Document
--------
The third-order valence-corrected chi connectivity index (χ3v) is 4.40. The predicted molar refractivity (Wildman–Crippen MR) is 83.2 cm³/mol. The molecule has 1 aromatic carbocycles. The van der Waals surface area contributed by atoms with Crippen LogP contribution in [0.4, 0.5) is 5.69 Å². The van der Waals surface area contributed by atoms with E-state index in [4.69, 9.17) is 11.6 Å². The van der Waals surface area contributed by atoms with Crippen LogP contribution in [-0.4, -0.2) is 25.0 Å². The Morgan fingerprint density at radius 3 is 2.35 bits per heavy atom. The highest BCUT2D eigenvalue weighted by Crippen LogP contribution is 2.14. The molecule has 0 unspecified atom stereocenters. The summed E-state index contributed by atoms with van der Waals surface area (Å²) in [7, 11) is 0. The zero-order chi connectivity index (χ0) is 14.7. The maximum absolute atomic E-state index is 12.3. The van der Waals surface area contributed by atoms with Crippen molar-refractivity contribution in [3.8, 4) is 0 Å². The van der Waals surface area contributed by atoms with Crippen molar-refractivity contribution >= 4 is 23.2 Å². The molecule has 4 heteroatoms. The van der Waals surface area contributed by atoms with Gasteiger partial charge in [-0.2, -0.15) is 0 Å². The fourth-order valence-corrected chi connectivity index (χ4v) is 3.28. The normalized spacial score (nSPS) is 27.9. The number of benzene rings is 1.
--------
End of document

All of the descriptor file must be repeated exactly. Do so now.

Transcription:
The third-order valence-corrected chi connectivity index (χ3v) is 4.40. The predicted molar refractivity (Wildman–Crippen MR) is 83.2 cm³/mol. The molecule has 1 aromatic carbocycles. The van der Waals surface area contributed by atoms with Crippen LogP contribution in [0.4, 0.5) is 5.69 Å². The van der Waals surface area contributed by atoms with E-state index in [4.69, 9.17) is 11.6 Å². The van der Waals surface area contributed by atoms with Crippen LogP contribution in [-0.4, -0.2) is 25.0 Å². The Morgan fingerprint density at radius 3 is 2.35 bits per heavy atom. The highest BCUT2D eigenvalue weighted by Crippen LogP contribution is 2.14. The molecule has 0 unspecified atom stereocenters. The summed E-state index contributed by atoms with van der Waals surface area (Å²) in [7, 11) is 0. The zero-order chi connectivity index (χ0) is 14.7. The maximum absolute atomic E-state index is 12.3. The van der Waals surface area contributed by atoms with Crippen molar-refractivity contribution in [3.8, 4) is 0 Å². The van der Waals surface area contributed by atoms with Crippen molar-refractivity contribution >= 4 is 23.2 Å². The molecule has 4 heteroatoms. The van der Waals surface area contributed by atoms with Gasteiger partial charge in [-0.2, -0.15) is 0 Å². The fourth-order valence-corrected chi connectivity index (χ4v) is 3.28. The normalized spacial score (nSPS) is 27.9. The number of benzene rings is 1.